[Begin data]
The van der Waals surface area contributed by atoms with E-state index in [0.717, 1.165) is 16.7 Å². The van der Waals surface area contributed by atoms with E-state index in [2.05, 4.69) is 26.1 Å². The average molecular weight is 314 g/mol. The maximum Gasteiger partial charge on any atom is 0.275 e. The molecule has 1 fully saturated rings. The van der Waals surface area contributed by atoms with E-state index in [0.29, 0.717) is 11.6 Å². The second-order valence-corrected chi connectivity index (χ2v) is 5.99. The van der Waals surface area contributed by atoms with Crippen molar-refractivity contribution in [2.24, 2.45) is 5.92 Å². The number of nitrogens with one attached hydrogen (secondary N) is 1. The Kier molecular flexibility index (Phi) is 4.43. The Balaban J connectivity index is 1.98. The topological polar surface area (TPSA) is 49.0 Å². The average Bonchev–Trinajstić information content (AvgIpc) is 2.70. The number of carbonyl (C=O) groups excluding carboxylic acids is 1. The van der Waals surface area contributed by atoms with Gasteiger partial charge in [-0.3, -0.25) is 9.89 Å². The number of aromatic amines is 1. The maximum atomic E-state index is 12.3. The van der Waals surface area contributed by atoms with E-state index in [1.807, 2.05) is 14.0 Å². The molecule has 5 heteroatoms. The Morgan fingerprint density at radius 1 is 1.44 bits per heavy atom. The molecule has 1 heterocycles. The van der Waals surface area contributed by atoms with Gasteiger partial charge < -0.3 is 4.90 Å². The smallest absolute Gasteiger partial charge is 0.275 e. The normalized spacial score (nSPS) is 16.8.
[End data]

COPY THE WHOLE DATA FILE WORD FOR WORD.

The van der Waals surface area contributed by atoms with E-state index in [0.717, 1.165) is 16.7 Å². The van der Waals surface area contributed by atoms with E-state index in [2.05, 4.69) is 26.1 Å². The average molecular weight is 314 g/mol. The maximum Gasteiger partial charge on any atom is 0.275 e. The molecule has 1 fully saturated rings. The van der Waals surface area contributed by atoms with E-state index in [0.29, 0.717) is 11.6 Å². The second-order valence-corrected chi connectivity index (χ2v) is 5.99. The van der Waals surface area contributed by atoms with Crippen molar-refractivity contribution in [2.24, 2.45) is 5.92 Å². The number of nitrogens with one attached hydrogen (secondary N) is 1. The Kier molecular flexibility index (Phi) is 4.43. The Balaban J connectivity index is 1.98. The topological polar surface area (TPSA) is 49.0 Å². The average Bonchev–Trinajstić information content (AvgIpc) is 2.70. The number of carbonyl (C=O) groups excluding carboxylic acids is 1. The van der Waals surface area contributed by atoms with Gasteiger partial charge in [-0.3, -0.25) is 9.89 Å². The number of aromatic amines is 1. The maximum atomic E-state index is 12.3. The van der Waals surface area contributed by atoms with E-state index in [1.807, 2.05) is 14.0 Å². The molecule has 5 heteroatoms. The Morgan fingerprint density at radius 1 is 1.44 bits per heavy atom. The molecule has 1 heterocycles. The van der Waals surface area contributed by atoms with Gasteiger partial charge < -0.3 is 4.90 Å². The smallest absolute Gasteiger partial charge is 0.275 e. The normalized spacial score (nSPS) is 16.8.